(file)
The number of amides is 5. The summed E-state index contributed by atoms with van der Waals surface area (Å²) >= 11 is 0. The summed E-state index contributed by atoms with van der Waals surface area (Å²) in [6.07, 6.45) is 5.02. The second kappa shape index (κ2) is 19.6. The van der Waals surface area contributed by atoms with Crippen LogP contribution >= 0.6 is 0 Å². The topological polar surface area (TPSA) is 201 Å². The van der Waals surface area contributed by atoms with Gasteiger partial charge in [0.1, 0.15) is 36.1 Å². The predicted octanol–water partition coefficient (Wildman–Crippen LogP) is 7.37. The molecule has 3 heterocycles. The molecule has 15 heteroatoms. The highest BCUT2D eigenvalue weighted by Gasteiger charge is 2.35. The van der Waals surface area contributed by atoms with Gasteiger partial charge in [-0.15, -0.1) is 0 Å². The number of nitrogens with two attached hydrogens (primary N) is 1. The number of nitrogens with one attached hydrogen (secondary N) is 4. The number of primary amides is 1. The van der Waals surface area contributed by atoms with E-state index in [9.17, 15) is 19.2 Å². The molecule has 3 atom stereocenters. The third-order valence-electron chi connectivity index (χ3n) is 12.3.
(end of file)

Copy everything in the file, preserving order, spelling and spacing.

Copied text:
The number of amides is 5. The summed E-state index contributed by atoms with van der Waals surface area (Å²) >= 11 is 0. The summed E-state index contributed by atoms with van der Waals surface area (Å²) in [6.07, 6.45) is 5.02. The second kappa shape index (κ2) is 19.6. The van der Waals surface area contributed by atoms with Crippen LogP contribution >= 0.6 is 0 Å². The topological polar surface area (TPSA) is 201 Å². The van der Waals surface area contributed by atoms with Gasteiger partial charge in [0.1, 0.15) is 36.1 Å². The predicted octanol–water partition coefficient (Wildman–Crippen LogP) is 7.37. The molecule has 3 heterocycles. The molecule has 15 heteroatoms. The highest BCUT2D eigenvalue weighted by Gasteiger charge is 2.35. The van der Waals surface area contributed by atoms with Gasteiger partial charge in [-0.15, -0.1) is 0 Å². The number of nitrogens with two attached hydrogens (primary N) is 1. The number of nitrogens with one attached hydrogen (secondary N) is 4. The number of primary amides is 1. The van der Waals surface area contributed by atoms with E-state index in [9.17, 15) is 19.2 Å². The molecule has 3 atom stereocenters. The third-order valence-electron chi connectivity index (χ3n) is 12.3.